A Guide To Help You Play Better Jazz Piano

Ron Drotos

History and overview:
The song “Cherokee” quickly became a jazz favorite after it was written by Ray Noble in 1938. It wasn’t easy to play, though. It’s usually played at a very fast tempo and the bridge moved through a series of ii/V/I chord progressions in B, A, and G major. Not too many popular songs of the day were in B or A so a lot of jazz musicians found themselves in unfamiliar harmonic territory at that point. Because of this challenge, “Cherokee” became a favorite jam session tune when musicians wanted to “prove themselves” or if they wanted to challenge another improviser to a “cutting contest.”

In the early 1940s, the young Charlie Parker made a specialty of playing “Cherokee” and had a breakthrough moment while playing the tune (see recording below). He later reported that while playing “Cherokee,” he “found that by using the higher intervals of a chord as a melody line and backing them with appropriately related changes I could play the thing I’d been hearing.” You can hear him play the tune “before and after” by comparing his 1942 recording with “Koko,” based on the same chords and recorded just three years later, in 1945.

Here are some recommended recordings/videos:
(for international readers who may not have access to these YouTube links, I’ve indicated the original album names wherever possible so you can listen to them on music streaming services, etc.)

Ray Noble

This is the first recorded version of the tune, from 1938.

Sarah Vaughan

Clifford Brown and Max Roach: Study In Brown

Art Tatum

Wynton Marsalis: Newport Jazz Festival, 1989 (video)

Charlie Parker (early recording from 1942)

This is from when he was still developing as a musician.

Charlie Parker

This was released as the tune “Koko,” but it’s really “Cherokee” without the melody. Parker went into his first recording session as a leader planning to record “Cherokee.”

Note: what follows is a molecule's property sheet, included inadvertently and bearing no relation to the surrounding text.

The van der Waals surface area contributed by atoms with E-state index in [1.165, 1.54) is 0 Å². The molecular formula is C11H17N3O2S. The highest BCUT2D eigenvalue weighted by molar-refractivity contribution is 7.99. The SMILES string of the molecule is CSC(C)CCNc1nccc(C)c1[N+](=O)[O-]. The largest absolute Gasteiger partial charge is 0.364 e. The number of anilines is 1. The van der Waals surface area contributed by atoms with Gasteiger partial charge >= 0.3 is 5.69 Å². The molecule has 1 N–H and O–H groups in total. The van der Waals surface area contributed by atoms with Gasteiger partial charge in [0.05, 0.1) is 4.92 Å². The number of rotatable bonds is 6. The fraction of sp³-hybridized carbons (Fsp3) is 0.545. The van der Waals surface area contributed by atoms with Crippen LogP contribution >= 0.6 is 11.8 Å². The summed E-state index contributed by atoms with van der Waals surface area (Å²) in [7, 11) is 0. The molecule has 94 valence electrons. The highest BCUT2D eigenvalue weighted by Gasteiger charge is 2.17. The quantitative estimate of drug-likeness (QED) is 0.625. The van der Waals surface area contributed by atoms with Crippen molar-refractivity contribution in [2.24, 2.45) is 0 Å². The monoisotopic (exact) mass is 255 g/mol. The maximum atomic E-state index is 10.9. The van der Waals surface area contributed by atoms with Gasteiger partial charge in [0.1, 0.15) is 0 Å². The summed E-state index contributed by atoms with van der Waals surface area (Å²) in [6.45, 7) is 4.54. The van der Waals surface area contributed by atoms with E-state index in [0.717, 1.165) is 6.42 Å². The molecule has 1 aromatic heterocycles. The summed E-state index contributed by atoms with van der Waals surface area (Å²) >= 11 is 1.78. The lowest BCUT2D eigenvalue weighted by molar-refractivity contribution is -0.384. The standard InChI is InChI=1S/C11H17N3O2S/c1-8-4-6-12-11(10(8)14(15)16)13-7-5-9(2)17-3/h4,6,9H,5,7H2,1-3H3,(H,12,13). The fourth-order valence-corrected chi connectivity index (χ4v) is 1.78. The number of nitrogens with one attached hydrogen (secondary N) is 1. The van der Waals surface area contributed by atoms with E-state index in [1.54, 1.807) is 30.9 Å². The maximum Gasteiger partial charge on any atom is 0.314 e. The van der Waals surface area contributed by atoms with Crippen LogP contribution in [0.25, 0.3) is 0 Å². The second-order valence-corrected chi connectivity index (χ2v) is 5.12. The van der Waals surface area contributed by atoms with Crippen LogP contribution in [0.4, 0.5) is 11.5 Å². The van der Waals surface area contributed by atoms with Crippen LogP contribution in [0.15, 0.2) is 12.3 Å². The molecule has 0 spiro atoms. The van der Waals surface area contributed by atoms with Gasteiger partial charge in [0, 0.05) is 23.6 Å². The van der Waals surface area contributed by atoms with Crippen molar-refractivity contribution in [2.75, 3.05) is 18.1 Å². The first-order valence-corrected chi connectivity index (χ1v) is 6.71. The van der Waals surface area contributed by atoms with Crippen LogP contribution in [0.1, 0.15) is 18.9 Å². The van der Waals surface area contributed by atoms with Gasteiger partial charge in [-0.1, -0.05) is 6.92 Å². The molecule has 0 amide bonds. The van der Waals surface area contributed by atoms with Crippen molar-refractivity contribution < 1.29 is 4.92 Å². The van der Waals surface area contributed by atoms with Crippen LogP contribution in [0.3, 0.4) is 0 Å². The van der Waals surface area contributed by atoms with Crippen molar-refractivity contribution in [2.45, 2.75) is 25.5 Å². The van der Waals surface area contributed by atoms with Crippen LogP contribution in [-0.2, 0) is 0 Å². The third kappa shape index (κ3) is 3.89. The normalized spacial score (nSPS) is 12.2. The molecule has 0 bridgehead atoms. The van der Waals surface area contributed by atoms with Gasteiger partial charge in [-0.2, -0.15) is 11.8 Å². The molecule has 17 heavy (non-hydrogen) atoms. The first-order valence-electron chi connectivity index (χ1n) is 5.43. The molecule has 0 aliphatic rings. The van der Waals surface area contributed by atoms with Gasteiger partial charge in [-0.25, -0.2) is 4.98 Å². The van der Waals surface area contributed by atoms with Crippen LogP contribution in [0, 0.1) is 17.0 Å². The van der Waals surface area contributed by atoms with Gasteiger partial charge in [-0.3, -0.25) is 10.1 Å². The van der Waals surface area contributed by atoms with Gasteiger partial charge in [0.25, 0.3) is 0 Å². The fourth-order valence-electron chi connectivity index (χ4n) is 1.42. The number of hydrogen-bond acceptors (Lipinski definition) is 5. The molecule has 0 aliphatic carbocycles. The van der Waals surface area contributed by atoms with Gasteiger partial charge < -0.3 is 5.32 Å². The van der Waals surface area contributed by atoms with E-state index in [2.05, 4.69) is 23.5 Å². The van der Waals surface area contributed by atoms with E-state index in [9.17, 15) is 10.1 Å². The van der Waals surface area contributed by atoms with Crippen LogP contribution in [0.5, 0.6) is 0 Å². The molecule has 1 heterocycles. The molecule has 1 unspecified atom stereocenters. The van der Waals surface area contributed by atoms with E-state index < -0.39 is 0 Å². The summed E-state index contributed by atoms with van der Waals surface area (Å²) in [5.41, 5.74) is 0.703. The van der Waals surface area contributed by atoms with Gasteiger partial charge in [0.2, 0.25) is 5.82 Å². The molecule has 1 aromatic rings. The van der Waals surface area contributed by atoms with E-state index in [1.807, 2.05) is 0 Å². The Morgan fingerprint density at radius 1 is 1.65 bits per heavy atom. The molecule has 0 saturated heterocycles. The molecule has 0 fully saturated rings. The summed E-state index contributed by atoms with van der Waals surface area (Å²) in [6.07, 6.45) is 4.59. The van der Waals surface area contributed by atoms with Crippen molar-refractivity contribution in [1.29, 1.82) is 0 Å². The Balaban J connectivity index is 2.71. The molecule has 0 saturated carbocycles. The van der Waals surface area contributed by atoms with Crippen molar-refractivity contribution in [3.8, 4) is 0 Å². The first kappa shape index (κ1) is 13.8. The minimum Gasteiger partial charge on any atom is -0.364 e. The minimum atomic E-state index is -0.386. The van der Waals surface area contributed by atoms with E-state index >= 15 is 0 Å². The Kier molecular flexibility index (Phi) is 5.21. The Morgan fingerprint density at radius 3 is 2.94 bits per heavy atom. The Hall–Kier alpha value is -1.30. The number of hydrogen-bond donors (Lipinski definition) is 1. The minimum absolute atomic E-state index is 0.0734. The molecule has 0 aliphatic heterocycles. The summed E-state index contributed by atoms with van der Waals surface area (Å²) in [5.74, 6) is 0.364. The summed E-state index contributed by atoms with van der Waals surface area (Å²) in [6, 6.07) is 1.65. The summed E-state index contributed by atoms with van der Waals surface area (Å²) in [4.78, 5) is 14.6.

Musical ideas and jazz piano practice tips:
“Cherokee” is a great tune to improvise on, but there are two main challenges, but mentioned above. First, the tune is played fast. Very fast. To learn how to “think” this fast while improvising, I suggest that you take two approaches at the same time. Practice soloing over the chords at a very slow tempo and mentally “hear” your melodic line very clearly. Gradually increase the tempo over time. At the same time, just “go for it” and play at a fast tempo, even if you struggle a bit. Eventually, these two practice activities will catch up with each other and you’ll be able to improvise with clarity and confidence at a very fast tempo.

I also suggest that you isolate the ii/V/I progressions in the bridge and spend a good deal of time soloing in B major. Then A major and finally, G major. Players generally spend too little time practicing bridges so they never learn them as well as the ‘A’ Sections. The difficult keys used in the bridge to “Cherokee” make it doubly-necessary to practice them thoroughly.

Enjoy the journey, and “let the music flow!”

Further links and resources:
Transcription of saxophonist Chris Potter soloing on Cherokee in 10 keys

Cherokee playalong track

The story of Charlie Parker’s “Koko”
The fascinating story of how Parker set out to record “Cherokee” and came out with “Koko!”

“Koko” form diagram

Cherokee: Journey Through The Real Book #61

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